Pro-UK group must show togetherness

Witney Gazette: Baroness Williams said she is a 'citizen of the UK with a special affection for Scotland' Baroness Williams said she is a 'citizen of the UK with a special affection for Scotland'

It was "nonsense" for the campaign to keep Scotland in the United Kingdom not to use more English politicians in its early days, a veteran Liberal Democrat said.

Baroness Williams claimed she had had the impression she was "toxic" to the pro-UK campaign.

She added that the Better Together cross party group should "try and demonstrate in practice what they are talking about in words".

Baroness Williams spoke out as she addressed an audience at a referendum campaign event at St Andrews University.

She said: "There was a strong view in the early part of the campaign that it wasn't helpful to have people from England, however close their relations with Scotland might be, come up here.

"I began to get the impression I was so toxic if anybody saw me they would rush out and spray me with insecticide."

She added: "I thought that was nonsense, actually it seems to me if you were going to have a Better Together campaign you should demonstrate togetherness."

The Liberal Democrat, who described herself as a "citizen of the UK with a special affection for Scotland", continued: "I think it's a lesson to Better Together frankly to try and demonstrate in practice what they are talking about in words."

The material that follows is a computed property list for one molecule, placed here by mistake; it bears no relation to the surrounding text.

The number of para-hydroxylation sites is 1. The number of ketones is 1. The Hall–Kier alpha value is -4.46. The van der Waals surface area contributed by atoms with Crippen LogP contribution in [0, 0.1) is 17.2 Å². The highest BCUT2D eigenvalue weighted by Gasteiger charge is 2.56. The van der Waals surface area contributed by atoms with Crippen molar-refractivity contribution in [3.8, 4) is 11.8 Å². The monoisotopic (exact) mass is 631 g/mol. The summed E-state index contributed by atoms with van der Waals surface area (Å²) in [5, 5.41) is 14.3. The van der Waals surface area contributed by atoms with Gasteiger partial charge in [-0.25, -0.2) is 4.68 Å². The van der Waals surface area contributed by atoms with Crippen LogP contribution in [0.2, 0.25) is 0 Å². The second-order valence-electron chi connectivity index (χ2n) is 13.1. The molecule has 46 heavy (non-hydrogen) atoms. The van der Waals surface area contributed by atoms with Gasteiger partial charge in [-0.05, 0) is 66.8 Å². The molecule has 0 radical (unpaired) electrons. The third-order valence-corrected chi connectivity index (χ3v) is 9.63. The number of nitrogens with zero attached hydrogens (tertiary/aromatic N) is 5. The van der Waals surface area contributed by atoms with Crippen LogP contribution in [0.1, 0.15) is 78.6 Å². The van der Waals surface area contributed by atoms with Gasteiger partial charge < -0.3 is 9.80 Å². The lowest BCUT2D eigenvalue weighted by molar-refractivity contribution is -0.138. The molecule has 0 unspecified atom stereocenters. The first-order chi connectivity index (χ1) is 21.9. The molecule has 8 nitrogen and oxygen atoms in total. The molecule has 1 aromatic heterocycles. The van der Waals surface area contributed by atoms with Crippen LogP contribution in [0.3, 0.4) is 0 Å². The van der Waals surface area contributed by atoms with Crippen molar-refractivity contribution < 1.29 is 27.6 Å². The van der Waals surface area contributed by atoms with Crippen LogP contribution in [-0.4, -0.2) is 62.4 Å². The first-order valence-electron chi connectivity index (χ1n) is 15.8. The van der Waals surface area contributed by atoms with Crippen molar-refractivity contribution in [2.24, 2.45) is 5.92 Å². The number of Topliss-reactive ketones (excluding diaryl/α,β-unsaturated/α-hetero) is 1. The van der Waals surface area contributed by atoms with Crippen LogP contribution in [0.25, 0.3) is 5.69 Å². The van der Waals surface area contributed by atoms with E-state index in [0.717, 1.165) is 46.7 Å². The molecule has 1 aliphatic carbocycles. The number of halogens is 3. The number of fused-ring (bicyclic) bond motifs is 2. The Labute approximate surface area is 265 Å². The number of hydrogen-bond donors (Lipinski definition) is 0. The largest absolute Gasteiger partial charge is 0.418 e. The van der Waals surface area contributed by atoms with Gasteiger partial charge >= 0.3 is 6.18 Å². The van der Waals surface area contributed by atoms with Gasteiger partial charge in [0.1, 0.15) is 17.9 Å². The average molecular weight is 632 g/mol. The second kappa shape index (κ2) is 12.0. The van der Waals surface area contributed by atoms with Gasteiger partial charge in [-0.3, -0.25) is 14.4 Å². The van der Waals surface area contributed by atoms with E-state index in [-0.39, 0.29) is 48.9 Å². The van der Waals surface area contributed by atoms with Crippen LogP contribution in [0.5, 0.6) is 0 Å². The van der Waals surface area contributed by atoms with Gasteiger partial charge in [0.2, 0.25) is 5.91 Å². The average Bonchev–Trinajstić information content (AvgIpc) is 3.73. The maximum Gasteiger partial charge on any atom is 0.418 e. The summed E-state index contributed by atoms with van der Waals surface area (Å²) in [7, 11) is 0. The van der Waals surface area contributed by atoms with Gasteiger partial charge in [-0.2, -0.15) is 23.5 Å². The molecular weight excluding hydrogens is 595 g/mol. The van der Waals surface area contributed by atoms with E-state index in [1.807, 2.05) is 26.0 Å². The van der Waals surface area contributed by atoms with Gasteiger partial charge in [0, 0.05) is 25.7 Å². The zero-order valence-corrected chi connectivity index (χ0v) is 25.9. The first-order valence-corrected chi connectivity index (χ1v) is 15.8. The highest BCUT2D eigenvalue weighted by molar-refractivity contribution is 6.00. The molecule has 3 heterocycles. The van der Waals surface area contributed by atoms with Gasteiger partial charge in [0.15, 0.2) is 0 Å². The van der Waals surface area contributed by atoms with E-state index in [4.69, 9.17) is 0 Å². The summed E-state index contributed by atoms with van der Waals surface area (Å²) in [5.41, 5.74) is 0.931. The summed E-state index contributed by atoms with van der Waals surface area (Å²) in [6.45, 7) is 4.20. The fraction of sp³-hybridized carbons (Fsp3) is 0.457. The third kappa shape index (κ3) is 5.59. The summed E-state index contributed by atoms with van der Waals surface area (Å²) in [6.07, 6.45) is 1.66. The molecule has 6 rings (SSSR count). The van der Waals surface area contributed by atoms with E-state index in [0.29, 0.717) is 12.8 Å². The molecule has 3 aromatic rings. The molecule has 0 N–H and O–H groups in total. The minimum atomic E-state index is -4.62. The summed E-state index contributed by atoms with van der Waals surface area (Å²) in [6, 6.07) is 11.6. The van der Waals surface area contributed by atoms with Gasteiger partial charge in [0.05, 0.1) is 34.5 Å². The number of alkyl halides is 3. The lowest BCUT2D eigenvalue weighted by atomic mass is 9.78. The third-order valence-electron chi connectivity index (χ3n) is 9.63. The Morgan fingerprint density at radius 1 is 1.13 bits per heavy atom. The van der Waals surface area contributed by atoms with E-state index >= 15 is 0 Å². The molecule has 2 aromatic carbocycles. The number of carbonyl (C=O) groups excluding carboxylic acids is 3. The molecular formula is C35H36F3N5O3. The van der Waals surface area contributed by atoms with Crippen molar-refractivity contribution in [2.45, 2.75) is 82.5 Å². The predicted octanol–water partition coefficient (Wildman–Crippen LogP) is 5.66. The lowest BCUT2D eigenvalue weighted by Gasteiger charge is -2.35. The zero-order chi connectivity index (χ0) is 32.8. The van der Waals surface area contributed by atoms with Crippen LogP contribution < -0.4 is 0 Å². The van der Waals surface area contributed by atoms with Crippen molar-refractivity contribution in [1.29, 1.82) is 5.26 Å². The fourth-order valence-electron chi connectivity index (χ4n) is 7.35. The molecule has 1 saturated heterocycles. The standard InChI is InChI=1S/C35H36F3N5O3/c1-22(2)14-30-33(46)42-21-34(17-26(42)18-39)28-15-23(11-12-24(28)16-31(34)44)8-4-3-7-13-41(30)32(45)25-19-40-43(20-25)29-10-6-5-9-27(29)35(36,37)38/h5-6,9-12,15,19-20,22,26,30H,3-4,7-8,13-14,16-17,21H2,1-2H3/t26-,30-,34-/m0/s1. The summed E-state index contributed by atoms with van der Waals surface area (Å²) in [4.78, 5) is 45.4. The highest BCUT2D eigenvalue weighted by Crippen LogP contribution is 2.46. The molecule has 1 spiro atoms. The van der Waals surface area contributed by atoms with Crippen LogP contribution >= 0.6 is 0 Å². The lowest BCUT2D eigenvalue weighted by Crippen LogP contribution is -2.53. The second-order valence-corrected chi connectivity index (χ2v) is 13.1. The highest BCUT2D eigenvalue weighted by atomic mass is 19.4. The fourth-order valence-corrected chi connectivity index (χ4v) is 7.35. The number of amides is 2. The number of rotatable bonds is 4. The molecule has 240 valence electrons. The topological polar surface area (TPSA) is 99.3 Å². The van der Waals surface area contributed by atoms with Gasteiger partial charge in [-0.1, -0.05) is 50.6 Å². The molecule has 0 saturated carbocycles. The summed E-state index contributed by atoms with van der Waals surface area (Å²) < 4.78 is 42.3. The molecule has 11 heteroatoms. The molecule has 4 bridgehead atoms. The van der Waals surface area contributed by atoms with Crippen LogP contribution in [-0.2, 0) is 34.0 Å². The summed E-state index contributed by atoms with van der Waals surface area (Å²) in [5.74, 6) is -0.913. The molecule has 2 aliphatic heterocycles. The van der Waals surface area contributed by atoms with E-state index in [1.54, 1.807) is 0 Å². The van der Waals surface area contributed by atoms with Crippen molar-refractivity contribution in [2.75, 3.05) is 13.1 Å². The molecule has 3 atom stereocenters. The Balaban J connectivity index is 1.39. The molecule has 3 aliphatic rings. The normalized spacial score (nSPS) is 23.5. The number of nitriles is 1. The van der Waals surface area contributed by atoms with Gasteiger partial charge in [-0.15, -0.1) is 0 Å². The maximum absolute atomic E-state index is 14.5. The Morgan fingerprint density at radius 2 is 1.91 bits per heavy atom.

She also told the audience that England could have regional devolution within a decade of more powers being transferred to Holyrood.

Labour, the Conservatives and the Liberal Democrats have all laid out plans for further devolution in the event of a No vote in September's indepedence referendum."

Baroness Williams said: "My belief is that within 10 years of Scotland having greater devolution, I think we will see some moves towards regional devolution in England.

"The reason that I believe very strongly that we need that is because to put it bluntly London has got much too big a share of cake altogether."

She described the UK capital as being like a "huge vacuum cleaner sucking out resources" and added: "Probably the time has come that that process should at least be slowed up."

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